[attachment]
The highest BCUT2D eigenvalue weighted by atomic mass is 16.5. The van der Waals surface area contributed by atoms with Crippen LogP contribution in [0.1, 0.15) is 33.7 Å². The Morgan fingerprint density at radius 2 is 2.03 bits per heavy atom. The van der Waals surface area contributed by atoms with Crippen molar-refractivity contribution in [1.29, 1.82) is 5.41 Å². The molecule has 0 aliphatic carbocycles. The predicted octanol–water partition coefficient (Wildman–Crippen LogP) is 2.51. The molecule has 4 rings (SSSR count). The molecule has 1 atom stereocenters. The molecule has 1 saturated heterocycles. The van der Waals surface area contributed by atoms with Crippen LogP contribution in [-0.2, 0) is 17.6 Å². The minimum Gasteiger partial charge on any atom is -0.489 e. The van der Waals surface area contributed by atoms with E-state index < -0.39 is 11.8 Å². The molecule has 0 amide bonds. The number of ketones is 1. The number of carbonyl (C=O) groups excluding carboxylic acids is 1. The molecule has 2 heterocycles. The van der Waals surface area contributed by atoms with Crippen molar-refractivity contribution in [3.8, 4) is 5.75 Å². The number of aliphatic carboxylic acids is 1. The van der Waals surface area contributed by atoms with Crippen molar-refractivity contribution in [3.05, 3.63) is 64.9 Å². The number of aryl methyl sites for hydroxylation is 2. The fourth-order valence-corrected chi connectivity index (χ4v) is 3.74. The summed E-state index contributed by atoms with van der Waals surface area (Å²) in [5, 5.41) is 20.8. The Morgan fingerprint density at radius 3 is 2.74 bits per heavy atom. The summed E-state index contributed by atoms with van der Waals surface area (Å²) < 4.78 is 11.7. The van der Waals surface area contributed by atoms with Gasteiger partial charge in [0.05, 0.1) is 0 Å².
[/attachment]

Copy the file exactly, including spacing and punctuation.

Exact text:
The highest BCUT2D eigenvalue weighted by atomic mass is 16.5. The van der Waals surface area contributed by atoms with Crippen LogP contribution in [0.1, 0.15) is 33.7 Å². The Morgan fingerprint density at radius 2 is 2.03 bits per heavy atom. The van der Waals surface area contributed by atoms with Crippen molar-refractivity contribution in [1.29, 1.82) is 5.41 Å². The molecule has 0 aliphatic carbocycles. The predicted octanol–water partition coefficient (Wildman–Crippen LogP) is 2.51. The molecule has 4 rings (SSSR count). The molecule has 1 atom stereocenters. The molecule has 1 saturated heterocycles. The van der Waals surface area contributed by atoms with Crippen LogP contribution in [-0.2, 0) is 17.6 Å². The minimum Gasteiger partial charge on any atom is -0.489 e. The van der Waals surface area contributed by atoms with E-state index < -0.39 is 11.8 Å². The molecule has 0 amide bonds. The number of ketones is 1. The number of carbonyl (C=O) groups excluding carboxylic acids is 1. The molecule has 2 heterocycles. The van der Waals surface area contributed by atoms with Crippen molar-refractivity contribution in [3.8, 4) is 5.75 Å². The number of aliphatic carboxylic acids is 1. The van der Waals surface area contributed by atoms with Crippen molar-refractivity contribution in [3.05, 3.63) is 64.9 Å². The number of aryl methyl sites for hydroxylation is 2. The fourth-order valence-corrected chi connectivity index (χ4v) is 3.74. The summed E-state index contributed by atoms with van der Waals surface area (Å²) in [5, 5.41) is 20.8. The Morgan fingerprint density at radius 3 is 2.74 bits per heavy atom. The summed E-state index contributed by atoms with van der Waals surface area (Å²) < 4.78 is 11.7. The van der Waals surface area contributed by atoms with Gasteiger partial charge in [0.05, 0.1) is 0 Å².